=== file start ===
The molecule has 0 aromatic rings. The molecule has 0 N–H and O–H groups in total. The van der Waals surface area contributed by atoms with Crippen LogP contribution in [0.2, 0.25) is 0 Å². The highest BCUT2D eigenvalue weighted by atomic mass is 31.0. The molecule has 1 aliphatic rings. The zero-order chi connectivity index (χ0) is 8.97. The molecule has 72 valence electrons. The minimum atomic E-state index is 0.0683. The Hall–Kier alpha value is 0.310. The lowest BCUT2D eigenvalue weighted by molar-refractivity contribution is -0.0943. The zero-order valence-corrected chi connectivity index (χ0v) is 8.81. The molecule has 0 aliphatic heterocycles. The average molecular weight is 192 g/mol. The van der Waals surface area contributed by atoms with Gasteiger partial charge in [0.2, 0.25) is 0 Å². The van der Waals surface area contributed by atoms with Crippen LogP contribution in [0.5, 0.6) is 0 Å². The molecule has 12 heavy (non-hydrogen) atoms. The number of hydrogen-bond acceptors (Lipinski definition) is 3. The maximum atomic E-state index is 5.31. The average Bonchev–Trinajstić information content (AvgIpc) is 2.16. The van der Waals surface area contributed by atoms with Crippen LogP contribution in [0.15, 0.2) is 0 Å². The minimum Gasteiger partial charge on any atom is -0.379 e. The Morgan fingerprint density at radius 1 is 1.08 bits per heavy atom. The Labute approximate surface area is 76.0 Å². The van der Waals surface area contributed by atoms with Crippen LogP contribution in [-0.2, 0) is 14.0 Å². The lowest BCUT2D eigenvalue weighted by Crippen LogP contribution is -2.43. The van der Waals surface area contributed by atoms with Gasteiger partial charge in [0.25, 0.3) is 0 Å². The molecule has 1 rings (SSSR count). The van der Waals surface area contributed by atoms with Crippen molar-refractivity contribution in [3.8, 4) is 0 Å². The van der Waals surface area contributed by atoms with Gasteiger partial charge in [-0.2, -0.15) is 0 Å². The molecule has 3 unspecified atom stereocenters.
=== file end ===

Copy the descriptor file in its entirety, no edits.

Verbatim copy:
The molecule has 0 aromatic rings. The molecule has 0 N–H and O–H groups in total. The van der Waals surface area contributed by atoms with Crippen LogP contribution in [0.2, 0.25) is 0 Å². The highest BCUT2D eigenvalue weighted by atomic mass is 31.0. The molecule has 1 aliphatic rings. The zero-order chi connectivity index (χ0) is 8.97. The molecule has 72 valence electrons. The minimum atomic E-state index is 0.0683. The Hall–Kier alpha value is 0.310. The lowest BCUT2D eigenvalue weighted by molar-refractivity contribution is -0.0943. The zero-order valence-corrected chi connectivity index (χ0v) is 8.81. The molecule has 0 aliphatic heterocycles. The average molecular weight is 192 g/mol. The van der Waals surface area contributed by atoms with Gasteiger partial charge in [0.2, 0.25) is 0 Å². The van der Waals surface area contributed by atoms with Crippen LogP contribution in [0.5, 0.6) is 0 Å². The molecule has 12 heavy (non-hydrogen) atoms. The number of hydrogen-bond acceptors (Lipinski definition) is 3. The maximum atomic E-state index is 5.31. The average Bonchev–Trinajstić information content (AvgIpc) is 2.16. The van der Waals surface area contributed by atoms with Crippen LogP contribution in [0.15, 0.2) is 0 Å². The minimum Gasteiger partial charge on any atom is -0.379 e. The Morgan fingerprint density at radius 1 is 1.08 bits per heavy atom. The Labute approximate surface area is 76.0 Å². The van der Waals surface area contributed by atoms with Crippen LogP contribution in [-0.2, 0) is 14.0 Å². The lowest BCUT2D eigenvalue weighted by Crippen LogP contribution is -2.43. The van der Waals surface area contributed by atoms with Gasteiger partial charge in [0.25, 0.3) is 0 Å². The molecule has 1 rings (SSSR count). The van der Waals surface area contributed by atoms with Crippen molar-refractivity contribution in [3.8, 4) is 0 Å². The van der Waals surface area contributed by atoms with Gasteiger partial charge in [-0.2, -0.15) is 0 Å². The molecule has 3 unspecified atom stereocenters.